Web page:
We’ve just arrived back in Alotau, after another terrific journey of exploration aboard Golden Dawn, which took us first to the Cape Vogel area, over to Goodenough Island, around Fergusson Island, through the strait between Fergusson and Normanby, and finally to the fantastic reefs around Nuakata Island.
Bob, Wen-Tsae and Eric have just left for the airport. The rest of us will be catching flights in the next day or two.
Without a doubt, one of the highlights of this trip for me was having the opportunity to see and photograph Lubricogobius dinah, an irresistibly cute yellow-and-white goby:
Pair of Dinah’s gobies (Lubricogobius dinah) with their beer-bottle home,
at Observation Point in Milne Bay Province, Papua New Guinea
I can’t remember the exact circumstances under which I first came across a reference to these fish, but I’m pretty sure it was over a decade ago. What I do recall however, is my gut reaction at the time, which was something like: “I like!”, with a big, silly grin plastered across my face.
Anyway, it’s a good thing I have an obsessive personality, because it’s taken me this long to find and photograph a pair.
This fish is named after Bob’s wife Dinah, who is as nice a person as these fish are cute. When we reached a dive site known as Observation Point on Normanby Island, Bob took me down to look for several beer bottles he placed here in the past, where these gobies often take up residence.
Given how long I’ve waited to see these fish, I was anxious…anxious that we might not find any gobies, and if we did, that I might screw up the photos, as these fish are small, skittish, and live down at 30 metres or more. They have a tendency duck inside their homes at the slightest disturbance. When you’re down deep, there’s not a lot of time to twiddle thumbs while you wait.
The first bottle we checked was a blank, but the second was occupied. Bob left me at 30 metres, where I spent 40 minutes approaching fish.
If you’re a diver, you’re probably thinking, “40 minutes at 30 metres? That’s serious deco time.”
Actually, I was on a rebreather, which was a big help…first because it helped to minimise sounds associated with exhalation, and second, because it allowed me to maintain a high PPO2 and stay down longer with minimal nitrogen saturation. (Almost sounds like I know what I’m talking about, doesn’t it?). Anyway, the upshot is that without the rebreather, I would’ve been significantly more time-restricted and nitrogen-loaded, and the sound of bubbles may have kept the fish from growing comfortable with my presence.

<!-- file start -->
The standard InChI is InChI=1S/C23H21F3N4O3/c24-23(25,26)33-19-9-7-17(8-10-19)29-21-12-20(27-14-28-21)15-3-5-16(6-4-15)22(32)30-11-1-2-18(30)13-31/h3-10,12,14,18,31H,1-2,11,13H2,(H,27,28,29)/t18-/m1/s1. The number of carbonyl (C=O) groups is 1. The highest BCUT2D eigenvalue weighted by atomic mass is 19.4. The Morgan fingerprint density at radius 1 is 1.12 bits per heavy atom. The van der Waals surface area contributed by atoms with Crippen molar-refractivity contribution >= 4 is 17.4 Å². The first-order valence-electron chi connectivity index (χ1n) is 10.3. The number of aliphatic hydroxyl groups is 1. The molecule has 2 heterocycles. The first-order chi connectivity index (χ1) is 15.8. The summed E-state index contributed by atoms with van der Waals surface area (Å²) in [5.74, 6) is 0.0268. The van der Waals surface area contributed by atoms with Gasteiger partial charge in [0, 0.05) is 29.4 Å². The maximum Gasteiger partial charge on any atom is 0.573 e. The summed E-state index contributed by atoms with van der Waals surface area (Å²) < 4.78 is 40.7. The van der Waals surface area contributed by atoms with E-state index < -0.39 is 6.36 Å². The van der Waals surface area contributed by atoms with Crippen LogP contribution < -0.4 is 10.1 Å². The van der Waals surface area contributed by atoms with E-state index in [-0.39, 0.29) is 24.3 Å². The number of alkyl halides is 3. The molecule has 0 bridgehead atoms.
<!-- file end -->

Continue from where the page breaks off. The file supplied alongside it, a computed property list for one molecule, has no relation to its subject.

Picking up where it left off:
Even with the relative silence of a rebreather, the gobies ducked into the bottle as soon as I approached, but after I waited 10 to 15 minutes, they came out again. Little-by-little I closed the distance, until I was near enough to nail a few images like this:
Super-macro shot of Dinah’s goby (Lubricogobius dinah)
[Behavioural note: When the gobies eventually grew accustomed to my presence, one (always the same individual) stayed in the bottle all the time. The other fish swam outside, often perching atop the bottle entrance, but more often, hovering five to 10 centimetres above the bottle, swimming in a slightly twitchy fashion, reminiscent of how dart gobies move. I’m not sure if anyone else has ever seen this behaviour before, as the goby only started swimming above the bottle when it seemed completely at ease with me.]
When preparing for the dive, I knew that this would be a one-time opportunity. If we found the fish, I’d have one chance, and one chance only, as we were planning to move on to another site after the dive.
With a bit of deliberation, I chose to use a super-macro set-up, because I wasn’t sure how close the gobies would allow me to approach. I figured that with a 3x teleconverter + 100mm macro lens + Canon 5D Mark II camera, I would be able to maximise image magnification, even at a considerable distance. Of course, with the loss of light from the teleconverter and the inherently dark conditions at 30m in muck, it was nearly impossible to see.
I took a Sola 600 light down with me and used the red focusing light. Fortunately, that provided sufficient illumination for me to focus manually, and the red light didn’t seem to bother the fish.
So…after 40 minutes of lying at 30 metres on the bottom of the ocean, crawling centimetre by centimetre, using a KISS rebreather, wielding a super-macro lens set-up and aiming with a Sola 600 light, I slam-dunked a series of shots I’ve been pursuing for more than 10 years…thanks, of course, to Bob’s sage advice and impeccable fish-spotting talent.